Professor Negishi is best known for his discovery of the 'Negishi coupling' - a cross coupling reaction in organic chemistry involving an organozinc compound, an organic halide and a nickel or palladium catalyst creating a new carbon-carbon covalent bond. Professor Suzuki also has a reaction named after him: the 'Suzuki reaction' couples boronic acids (containing an organic substituent) to halides.
The professors were awarded the 2010 Nobel Prize in Chemistry, jointly with US scientist Richard F. Heck, for the discovery and development of their palladium-catalyzed cross couplings. This chemical tool has vastly improved the possibilities for chemists to create sophisticated chemicals.
The professors will be giving a public lecture tomorrow in the Chemistry Centre at Burlington House, Piccadilly, discussing the work that led them to achieve the Nobel Prize in 2010.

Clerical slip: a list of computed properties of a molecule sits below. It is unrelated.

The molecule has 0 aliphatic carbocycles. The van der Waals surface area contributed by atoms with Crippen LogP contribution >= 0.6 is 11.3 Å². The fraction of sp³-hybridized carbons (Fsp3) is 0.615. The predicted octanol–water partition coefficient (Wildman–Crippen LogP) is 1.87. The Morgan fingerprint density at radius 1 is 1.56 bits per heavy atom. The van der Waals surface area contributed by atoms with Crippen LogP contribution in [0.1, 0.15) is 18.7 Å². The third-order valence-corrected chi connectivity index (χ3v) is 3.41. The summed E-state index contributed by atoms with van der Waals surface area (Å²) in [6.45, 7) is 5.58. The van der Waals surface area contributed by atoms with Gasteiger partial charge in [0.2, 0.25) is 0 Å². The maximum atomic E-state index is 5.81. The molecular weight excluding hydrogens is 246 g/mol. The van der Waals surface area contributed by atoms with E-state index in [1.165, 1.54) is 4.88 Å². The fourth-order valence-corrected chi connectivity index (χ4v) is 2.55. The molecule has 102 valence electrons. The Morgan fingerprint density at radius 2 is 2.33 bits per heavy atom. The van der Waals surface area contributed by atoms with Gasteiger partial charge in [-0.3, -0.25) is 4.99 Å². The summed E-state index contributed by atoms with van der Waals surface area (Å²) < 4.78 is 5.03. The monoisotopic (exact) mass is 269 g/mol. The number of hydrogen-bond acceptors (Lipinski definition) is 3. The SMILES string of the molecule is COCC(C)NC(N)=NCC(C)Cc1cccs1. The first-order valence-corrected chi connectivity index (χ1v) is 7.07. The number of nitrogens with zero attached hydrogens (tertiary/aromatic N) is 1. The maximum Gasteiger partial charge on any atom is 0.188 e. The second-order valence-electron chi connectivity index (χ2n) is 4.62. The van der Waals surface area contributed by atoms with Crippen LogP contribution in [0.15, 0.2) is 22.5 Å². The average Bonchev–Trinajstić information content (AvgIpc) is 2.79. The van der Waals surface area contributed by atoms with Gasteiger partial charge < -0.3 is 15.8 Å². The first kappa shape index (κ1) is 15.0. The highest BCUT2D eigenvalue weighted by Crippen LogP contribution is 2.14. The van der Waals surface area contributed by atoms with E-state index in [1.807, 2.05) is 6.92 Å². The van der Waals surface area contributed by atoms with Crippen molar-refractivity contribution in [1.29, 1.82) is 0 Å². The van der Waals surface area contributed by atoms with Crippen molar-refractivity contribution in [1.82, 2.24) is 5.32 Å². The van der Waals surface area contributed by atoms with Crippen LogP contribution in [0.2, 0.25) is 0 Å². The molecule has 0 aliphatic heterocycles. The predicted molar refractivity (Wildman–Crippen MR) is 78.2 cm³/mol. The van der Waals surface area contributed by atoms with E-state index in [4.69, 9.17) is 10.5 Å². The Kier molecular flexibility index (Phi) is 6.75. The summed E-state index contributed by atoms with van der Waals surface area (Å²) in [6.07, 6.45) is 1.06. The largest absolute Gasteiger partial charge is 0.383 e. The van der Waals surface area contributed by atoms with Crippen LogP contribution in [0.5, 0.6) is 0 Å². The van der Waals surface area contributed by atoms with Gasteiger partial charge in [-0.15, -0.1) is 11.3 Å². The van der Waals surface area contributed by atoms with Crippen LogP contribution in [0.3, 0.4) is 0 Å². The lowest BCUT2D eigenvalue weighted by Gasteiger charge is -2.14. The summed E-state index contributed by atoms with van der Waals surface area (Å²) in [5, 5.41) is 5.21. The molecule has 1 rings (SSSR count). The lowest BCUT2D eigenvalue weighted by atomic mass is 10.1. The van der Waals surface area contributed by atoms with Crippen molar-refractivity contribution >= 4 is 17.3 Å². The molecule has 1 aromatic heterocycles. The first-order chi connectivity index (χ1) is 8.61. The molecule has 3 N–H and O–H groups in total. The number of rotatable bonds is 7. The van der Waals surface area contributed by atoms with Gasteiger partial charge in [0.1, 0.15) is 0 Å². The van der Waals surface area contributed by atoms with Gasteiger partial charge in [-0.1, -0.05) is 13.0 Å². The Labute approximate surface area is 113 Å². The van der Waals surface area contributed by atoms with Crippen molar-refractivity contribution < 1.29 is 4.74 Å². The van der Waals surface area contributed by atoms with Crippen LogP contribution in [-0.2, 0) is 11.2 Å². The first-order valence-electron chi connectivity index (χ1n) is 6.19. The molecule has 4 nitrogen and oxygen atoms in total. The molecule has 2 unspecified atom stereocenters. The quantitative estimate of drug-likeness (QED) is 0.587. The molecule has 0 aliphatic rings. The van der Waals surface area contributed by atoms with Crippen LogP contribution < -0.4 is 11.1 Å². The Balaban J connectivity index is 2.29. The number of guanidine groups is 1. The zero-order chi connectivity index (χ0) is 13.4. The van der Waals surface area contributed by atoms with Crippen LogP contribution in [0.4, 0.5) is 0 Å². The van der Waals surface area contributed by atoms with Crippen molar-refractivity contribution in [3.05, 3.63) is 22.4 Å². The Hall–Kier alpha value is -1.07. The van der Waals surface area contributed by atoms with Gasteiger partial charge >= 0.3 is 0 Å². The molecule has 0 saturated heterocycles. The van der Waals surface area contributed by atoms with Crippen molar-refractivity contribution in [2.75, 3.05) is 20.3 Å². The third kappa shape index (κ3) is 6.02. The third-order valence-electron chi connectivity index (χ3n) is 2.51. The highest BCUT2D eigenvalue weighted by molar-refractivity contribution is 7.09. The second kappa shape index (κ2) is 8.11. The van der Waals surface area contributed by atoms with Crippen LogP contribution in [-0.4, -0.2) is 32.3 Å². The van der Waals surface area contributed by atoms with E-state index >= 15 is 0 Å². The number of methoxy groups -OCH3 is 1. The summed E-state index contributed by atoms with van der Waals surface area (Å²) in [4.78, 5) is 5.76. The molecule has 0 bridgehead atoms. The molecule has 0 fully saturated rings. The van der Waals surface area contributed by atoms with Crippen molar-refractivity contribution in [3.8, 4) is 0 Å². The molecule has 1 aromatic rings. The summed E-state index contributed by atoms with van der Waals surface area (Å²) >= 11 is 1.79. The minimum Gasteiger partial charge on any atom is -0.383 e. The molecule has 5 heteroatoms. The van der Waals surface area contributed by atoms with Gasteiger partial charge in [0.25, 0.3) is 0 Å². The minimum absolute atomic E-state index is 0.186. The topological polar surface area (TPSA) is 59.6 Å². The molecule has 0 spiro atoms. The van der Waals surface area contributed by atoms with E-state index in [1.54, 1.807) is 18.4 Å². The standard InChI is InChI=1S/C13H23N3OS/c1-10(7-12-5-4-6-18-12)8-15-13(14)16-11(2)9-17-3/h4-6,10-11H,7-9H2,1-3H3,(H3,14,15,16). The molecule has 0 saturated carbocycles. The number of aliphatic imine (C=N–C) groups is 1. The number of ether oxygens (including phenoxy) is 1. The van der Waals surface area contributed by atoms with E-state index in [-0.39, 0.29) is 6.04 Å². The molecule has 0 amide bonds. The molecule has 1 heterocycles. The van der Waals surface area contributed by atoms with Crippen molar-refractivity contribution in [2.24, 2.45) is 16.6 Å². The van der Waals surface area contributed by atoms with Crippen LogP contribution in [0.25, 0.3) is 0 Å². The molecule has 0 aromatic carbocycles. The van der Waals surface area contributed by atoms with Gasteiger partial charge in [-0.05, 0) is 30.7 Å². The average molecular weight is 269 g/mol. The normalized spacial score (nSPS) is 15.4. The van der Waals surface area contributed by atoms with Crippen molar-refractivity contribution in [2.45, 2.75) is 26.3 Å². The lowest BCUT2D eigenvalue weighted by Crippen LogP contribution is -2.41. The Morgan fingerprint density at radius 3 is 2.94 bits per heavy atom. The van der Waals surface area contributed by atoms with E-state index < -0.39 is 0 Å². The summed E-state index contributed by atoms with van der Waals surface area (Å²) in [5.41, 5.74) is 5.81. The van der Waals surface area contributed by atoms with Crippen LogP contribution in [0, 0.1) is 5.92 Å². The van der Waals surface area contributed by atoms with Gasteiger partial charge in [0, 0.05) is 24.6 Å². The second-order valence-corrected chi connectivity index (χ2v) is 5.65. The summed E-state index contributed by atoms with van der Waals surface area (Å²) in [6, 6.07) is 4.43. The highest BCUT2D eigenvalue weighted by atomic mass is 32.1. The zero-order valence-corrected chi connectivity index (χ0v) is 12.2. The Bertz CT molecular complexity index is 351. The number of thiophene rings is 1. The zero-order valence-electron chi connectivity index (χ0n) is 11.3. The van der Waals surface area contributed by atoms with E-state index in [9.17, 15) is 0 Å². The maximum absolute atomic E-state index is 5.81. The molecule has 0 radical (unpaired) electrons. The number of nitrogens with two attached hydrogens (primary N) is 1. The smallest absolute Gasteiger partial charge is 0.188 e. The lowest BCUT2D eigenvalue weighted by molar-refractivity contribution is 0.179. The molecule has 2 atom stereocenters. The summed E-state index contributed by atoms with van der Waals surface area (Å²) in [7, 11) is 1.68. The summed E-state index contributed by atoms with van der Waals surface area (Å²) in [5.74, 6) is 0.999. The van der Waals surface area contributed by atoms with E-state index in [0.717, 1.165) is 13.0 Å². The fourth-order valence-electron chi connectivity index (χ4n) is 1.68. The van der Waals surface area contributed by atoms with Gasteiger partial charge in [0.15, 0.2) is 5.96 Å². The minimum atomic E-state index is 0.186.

They then travel to Cardiff on Friday for a special one-day symposium to celebrate the contribution that organic chemistry makes to society and to mark the career of Professor Keith Smith, a RSC council member who will retire later this year from Cardiff University.
Professor Smith has spent most of his academic career in south Wales, having moved to Cardiff in 2007 after almost 35 years at Swansea University's department of chemistry.
Notes for editors:
- Each year the RSC recognises the significant contribution that a small number of distinguished people have made to the chemical sciences, both inside and outside the UK by the awarding of an RSC Honorary Fellowships. Nominations are invited from Members of Council, Division Presidents, Section Chairs and Chairs of Interest Groups with the final decision being made by Council.